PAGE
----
A mid-August statement from the German Federal Ministry of the Interior put the spotlight on how federal ministries and subordinate authorities manage their software holdings. Christoph A. Harvey, CEO of the Leipzig-based software manufacturer DeskCenter Solutions AG and an expert in IT asset and license management, sees further need for action here. This is because the technical possibilities for automated dynamic asset intelligence exist and are already being used successfully both at the municipal level and in the free economy. Here is his comment:
Digitization is not about spectacular projects with virtual reality glasses or air taxis. Rather, it’s about breaking down information silos, linking processes, and merging essential data. This applies equally to industry and public authorities, from the commune to the federal government. Digitization therefore begins in IT. Only those who know which hardware and software are in stock can manage them sensibly and cost-efficiently.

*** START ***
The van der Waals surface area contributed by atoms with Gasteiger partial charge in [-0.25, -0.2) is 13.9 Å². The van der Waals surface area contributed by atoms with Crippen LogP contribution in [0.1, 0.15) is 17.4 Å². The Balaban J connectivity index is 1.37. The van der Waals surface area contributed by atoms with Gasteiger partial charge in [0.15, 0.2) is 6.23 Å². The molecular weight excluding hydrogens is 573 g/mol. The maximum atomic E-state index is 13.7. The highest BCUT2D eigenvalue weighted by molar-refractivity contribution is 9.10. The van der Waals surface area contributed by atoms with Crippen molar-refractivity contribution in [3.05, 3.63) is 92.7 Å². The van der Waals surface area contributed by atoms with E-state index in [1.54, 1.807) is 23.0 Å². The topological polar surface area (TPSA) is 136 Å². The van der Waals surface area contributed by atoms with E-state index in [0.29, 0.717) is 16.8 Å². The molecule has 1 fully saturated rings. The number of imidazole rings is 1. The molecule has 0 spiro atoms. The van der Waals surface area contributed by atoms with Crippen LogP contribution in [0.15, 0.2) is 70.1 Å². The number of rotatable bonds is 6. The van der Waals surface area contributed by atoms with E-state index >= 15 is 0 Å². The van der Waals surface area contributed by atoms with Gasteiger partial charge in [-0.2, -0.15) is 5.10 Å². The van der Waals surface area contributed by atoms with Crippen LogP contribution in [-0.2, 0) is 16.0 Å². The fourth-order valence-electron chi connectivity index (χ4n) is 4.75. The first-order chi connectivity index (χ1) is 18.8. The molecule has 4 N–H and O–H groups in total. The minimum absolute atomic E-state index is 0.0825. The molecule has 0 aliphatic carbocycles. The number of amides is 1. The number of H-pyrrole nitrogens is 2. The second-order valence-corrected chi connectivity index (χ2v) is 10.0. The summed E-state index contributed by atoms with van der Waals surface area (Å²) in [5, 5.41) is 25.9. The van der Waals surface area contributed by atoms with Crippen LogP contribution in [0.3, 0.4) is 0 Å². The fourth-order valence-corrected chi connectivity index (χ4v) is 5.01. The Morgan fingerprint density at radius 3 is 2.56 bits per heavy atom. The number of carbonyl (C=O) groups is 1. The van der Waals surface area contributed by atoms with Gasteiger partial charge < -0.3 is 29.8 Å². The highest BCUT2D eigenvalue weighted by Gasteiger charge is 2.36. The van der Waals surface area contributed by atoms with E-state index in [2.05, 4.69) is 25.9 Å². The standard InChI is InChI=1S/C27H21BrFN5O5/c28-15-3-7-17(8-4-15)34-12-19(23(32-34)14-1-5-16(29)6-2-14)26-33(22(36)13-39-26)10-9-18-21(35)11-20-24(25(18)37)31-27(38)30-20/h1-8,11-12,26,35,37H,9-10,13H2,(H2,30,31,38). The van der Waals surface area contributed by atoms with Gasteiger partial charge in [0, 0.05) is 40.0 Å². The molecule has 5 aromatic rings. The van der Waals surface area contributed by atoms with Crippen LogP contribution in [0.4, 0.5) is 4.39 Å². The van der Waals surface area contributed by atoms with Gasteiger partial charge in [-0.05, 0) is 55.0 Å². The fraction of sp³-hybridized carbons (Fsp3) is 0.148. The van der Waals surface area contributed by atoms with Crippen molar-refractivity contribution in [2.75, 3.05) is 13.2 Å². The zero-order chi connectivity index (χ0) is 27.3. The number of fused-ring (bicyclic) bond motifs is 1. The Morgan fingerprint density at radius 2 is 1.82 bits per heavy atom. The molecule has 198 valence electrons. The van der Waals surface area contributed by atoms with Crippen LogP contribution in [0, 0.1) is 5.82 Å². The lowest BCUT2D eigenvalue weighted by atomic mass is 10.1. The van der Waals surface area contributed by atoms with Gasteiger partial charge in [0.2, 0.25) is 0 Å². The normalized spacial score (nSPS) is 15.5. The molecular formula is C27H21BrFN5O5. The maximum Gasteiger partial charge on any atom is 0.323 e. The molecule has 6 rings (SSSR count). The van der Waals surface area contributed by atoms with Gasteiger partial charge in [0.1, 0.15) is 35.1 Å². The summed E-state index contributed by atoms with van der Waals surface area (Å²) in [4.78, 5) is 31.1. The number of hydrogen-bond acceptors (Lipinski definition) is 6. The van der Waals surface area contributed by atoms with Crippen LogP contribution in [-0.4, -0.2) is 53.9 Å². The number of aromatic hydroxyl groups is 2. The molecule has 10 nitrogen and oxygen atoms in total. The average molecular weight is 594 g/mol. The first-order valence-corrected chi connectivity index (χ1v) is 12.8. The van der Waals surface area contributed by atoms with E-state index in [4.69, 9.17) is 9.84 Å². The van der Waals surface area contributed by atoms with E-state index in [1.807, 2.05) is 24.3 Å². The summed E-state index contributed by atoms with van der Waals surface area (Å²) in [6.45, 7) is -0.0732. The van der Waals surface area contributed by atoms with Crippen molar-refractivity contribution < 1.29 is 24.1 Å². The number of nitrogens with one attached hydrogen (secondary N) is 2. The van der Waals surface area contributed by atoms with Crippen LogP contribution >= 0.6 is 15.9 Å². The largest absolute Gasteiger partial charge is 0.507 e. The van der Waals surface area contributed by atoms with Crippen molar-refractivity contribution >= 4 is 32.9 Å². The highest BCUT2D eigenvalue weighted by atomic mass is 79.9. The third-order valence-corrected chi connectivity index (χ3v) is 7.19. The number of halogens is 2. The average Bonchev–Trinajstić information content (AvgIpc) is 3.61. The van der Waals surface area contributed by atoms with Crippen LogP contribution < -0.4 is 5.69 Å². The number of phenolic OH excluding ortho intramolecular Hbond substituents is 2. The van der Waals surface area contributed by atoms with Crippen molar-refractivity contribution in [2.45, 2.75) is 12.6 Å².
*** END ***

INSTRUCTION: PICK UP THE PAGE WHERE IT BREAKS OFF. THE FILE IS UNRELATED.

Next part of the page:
In this respect, the Federal Government’s move to establish guidelines for overarching license management is just right. A uniform purchasing system, “Standards for the detection of software license holdings of the individual authorities are to be consolidated” and a future software portfolio of the Federal Administration are the first, essential measures. Consolidation of this applies both within a portfolio and across the board to the federal administration. Today, no one has to do this inventory manually, there is now sophisticated software.
However, efficient license management still needs to progress, because the licenses that are needed today, may not be needed tomorrow. It is therefore important to check on an ongoing basis whether the purchased software is still being used productively. If not, it must be shared for the use of others, ideally automatically. As information from the Federal Ministry of the Interior confirmed, at the request of the deputy Victor Perli (the Left), a licensed exchange specially dedicated for this purpose is hardly used. Here too, the software-base can be fixed, any unused software can be located, and tax revenue can be optimised. Licenses that are broken can then – automatically – be uninstalled, returned to the pool of available licenses and made available to other users. In the free economy, this is already working successfully and has been shown to contribute significantly to cost savings. And even at the municipal level, continuous IT and license management works brilliantly, as shown by the Augsburg district council office.